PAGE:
We also published our first Global Impact report, and this report is really a cohesive representation of all the work that we've done across these ESG issues, including our corporate responsibility through our volunteerism program, our philanthropy program. Our Tech for Good program, which is our free license program for nonprofits.

It also included everything we do around sustainability and our diversity, equity, inclusion, and belonging efforts. So that report is available right now publicly on our Alteryx website. If you search Alteryx for Good and then ESG, you can, uh, read through that report and see everything that we're doing as a company to commit to ESG.

But why are we doing all this with, as you mentioned, Megan, April being Earth month. I wanted to just take a moment to bring it back to what we're fighting for, and that is the threat of climate change. I think that we're all familiar with just how in the past year or two alone, we've seen the devastating effects of wildfires, heat waves, and flooding, and as the effects of climate change, where on these extreme events will likely only get worse.

But that's where we come in. We believe that being a global company, we have the opportunity and the responsibility to really step up and take action. We've been doing this by reducing our own emissions across our global operations. So as I mentioned, we did perform that exercise last year to quantify our environmental impact.

That was the first step, really setting that baseline to understand where we're generating impact on the environment, and then devising a strategy to reduce that impact. So some of the things that we've done. Recently include the fact that our Irvine headquarters is lead certified. That's an indication of sustainable design construction operations in the building.

We've also been in discussions around having our London office be 3M certified, which is the lead equivalent in the uk. So collectively, we're really investing in the sustainable design certifications with our new facilities whenever we're able to. Speaking of our facilities, within all of our offices, we are working on rolling out three stream waste bins.

So that means there's a trash recycling bin and compost bin in the majority of our global offices. We also are very intentional about removing single use cups and plates, and instead encouraging use of reusable mugs and glassware. Instead, whenever we have catering brought in, we always work with our caterer to reduce single use packaging and order less food to prevent food waste.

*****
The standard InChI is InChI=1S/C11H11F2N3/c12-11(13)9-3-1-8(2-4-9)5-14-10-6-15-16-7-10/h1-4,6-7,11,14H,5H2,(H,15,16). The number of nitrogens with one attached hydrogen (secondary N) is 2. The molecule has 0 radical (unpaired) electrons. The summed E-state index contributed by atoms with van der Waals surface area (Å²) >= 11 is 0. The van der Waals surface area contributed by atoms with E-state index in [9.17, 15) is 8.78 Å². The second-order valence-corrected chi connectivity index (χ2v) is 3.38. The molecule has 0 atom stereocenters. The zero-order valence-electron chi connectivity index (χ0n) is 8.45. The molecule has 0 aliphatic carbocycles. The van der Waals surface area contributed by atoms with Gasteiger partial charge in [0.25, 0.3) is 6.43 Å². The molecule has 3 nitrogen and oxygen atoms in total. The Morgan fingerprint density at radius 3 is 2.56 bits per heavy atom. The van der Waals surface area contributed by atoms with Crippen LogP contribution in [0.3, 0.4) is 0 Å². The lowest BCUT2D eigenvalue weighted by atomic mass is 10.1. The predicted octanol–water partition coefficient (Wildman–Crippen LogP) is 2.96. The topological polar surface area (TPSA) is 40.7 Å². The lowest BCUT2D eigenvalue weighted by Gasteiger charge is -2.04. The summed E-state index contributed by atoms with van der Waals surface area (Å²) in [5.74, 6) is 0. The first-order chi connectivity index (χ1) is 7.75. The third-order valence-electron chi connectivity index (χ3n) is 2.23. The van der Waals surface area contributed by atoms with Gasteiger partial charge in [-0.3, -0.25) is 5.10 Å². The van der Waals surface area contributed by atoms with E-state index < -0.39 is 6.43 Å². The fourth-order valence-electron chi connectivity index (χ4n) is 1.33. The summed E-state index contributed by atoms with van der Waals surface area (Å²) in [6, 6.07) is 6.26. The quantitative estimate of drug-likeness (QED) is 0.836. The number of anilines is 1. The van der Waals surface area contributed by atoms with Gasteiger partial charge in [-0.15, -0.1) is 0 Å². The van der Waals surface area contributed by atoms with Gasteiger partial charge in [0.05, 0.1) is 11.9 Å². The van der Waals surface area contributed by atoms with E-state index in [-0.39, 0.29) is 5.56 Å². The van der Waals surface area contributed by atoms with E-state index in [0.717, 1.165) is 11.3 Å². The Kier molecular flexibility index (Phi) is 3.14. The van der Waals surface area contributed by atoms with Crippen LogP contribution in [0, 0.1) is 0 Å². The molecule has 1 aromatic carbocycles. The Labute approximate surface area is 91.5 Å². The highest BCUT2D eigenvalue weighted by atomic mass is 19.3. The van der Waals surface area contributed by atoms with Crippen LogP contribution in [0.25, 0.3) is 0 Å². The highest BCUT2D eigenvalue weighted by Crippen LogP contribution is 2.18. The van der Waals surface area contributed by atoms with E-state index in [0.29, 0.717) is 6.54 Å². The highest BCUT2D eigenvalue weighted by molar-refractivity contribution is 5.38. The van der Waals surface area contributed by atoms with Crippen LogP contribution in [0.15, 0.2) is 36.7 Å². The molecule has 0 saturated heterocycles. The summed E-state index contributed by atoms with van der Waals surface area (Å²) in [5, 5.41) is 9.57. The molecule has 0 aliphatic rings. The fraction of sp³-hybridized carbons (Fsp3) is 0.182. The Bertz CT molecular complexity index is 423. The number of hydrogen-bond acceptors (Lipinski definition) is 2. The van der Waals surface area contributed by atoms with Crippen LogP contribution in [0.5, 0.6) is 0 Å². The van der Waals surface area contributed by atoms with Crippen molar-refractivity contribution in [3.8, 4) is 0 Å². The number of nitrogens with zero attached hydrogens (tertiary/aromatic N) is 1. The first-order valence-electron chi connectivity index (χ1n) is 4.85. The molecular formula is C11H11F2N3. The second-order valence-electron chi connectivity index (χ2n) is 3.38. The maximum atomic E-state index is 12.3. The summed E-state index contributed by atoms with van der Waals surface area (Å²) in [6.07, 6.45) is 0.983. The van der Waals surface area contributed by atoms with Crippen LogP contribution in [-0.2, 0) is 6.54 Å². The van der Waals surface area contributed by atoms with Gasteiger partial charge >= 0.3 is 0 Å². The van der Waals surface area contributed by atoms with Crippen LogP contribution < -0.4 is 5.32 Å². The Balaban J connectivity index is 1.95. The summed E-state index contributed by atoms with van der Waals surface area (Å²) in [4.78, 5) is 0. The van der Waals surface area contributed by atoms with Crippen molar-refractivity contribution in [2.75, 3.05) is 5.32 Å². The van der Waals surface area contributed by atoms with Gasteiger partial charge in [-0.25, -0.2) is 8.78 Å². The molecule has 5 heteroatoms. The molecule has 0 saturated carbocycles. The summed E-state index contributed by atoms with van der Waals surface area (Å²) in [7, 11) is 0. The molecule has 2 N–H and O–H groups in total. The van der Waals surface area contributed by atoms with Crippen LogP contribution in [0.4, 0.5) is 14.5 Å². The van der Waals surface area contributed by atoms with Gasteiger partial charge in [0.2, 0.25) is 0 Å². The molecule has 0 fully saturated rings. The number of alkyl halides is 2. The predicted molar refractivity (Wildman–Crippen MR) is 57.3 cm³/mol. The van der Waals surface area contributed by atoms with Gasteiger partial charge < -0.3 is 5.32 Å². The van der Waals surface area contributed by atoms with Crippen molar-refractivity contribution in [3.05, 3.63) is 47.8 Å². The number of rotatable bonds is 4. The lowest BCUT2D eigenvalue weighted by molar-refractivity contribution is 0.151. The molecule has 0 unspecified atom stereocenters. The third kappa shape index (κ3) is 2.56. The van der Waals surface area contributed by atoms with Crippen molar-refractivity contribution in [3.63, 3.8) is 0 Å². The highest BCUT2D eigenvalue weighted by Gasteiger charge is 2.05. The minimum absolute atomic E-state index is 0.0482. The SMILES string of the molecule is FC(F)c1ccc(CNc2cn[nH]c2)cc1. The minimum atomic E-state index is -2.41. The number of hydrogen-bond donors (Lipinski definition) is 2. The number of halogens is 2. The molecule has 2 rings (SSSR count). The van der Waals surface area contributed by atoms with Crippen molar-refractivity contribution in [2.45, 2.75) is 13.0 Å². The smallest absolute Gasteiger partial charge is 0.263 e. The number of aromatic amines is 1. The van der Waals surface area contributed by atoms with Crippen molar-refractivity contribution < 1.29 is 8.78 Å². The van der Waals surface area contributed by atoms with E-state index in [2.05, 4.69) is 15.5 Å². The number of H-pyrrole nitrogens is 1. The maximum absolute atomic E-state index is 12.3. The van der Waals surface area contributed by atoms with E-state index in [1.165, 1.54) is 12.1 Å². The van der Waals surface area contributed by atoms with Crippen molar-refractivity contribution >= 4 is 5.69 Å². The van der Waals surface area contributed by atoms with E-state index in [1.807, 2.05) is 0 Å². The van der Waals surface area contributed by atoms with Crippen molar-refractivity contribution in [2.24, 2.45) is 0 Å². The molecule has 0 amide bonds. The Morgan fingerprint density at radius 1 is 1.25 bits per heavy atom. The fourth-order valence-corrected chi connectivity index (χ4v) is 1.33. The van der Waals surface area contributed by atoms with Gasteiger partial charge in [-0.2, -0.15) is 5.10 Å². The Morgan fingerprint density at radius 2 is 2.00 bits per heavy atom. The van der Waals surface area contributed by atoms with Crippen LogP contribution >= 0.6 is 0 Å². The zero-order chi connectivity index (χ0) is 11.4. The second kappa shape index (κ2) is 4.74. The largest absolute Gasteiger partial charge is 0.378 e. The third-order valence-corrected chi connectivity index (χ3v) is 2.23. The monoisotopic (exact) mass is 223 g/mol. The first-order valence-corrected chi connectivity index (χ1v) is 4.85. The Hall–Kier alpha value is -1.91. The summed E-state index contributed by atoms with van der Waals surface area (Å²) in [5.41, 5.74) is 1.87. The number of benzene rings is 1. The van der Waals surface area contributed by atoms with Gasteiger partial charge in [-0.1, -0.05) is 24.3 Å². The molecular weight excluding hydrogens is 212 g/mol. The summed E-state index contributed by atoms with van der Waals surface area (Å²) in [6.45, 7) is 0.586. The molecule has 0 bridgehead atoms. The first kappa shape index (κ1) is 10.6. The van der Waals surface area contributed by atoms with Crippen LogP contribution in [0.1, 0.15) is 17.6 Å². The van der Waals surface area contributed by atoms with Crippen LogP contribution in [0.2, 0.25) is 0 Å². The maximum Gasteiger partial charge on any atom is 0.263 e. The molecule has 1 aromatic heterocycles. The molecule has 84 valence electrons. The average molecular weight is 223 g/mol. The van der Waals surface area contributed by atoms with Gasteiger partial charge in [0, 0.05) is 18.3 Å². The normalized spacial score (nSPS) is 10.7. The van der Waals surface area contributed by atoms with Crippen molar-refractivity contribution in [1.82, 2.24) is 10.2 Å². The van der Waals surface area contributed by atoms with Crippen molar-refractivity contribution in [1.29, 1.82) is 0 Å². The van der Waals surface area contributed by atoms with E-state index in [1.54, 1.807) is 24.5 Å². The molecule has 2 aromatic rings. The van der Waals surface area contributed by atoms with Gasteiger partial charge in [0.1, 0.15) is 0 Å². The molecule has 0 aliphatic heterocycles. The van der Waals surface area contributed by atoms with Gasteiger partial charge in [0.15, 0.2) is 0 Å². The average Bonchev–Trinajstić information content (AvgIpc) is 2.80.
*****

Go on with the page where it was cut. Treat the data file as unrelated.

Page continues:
And we also selectively a packaged meals in compostable or recyclable containers whenever possible. And then outside of our offices, we've partnered with AWS Amazon Web Services as our cloud service provider, and they've committed to power their operations with a hundred percent renewable energy. We're also working on offsetting our company-wide business travel.

We definitely travel as a company. Oftentimes we host conferences and events, but whenever we travel, we work on offsetting the impact of that, those emissions by investing in, um, high quality carbon offset projects. Then lastly, we've also kicked off a project to, um, diversify our supply chain, so making sure that we partner with vendors that support green and eco-friendly initiatives and also ethical practices.

The last thing I'll mention is that another way our sustainability efforts really show up at Alteryx is through our alter Eco Employee Resource group. So this employee resource group is made up of 200 plus employees across the world that are passionate about protecting and sustaining our natural environment.

The focus of this group is really to create ways for employees to engage and learn more about being sustainable. So we often host webinars, workshops, eco challenges, and volunteering events, and we invite everyone in the company to join us, both in person and virtually, especially with Earth Month coming up.

That is our flagship month, so we make sure that. Everyone is aware of what we're doing throughout the company. 

[00:08:53] Megan Dibble: Thank you for that response. Doing a lot of stuff, so that's really exciting and I'll definitely link the report in the show notes so listeners can check that out as well. You mentioned quantifying our impact as a company, and I'm just curious, throughout this project that you guys have had to improve ESG reporting, what hurdles have there been?

Has it been difficult to quantify things? How have we. Improved and upgraded our ESG reporting and what does that look like? 

[00:09:22] Jenny Yuen: We definitely recognized from the start that ESG was really a massive data problem, and that's really where Alteryx came into play. So we'd already been using Alteryx for some aspects of our ESG reporting outside of the sustainability reporting we had been using.

Alteryx to calculate our volunteer time off to calculate our monetary donations through our Tech for Good program. But as we started working on our sustainability reporting, we realized that it was such a challenge for companies that were doing this for the first time to, first of all, collect all of the data coming from so many different sources, oftentimes data that had never been collected before.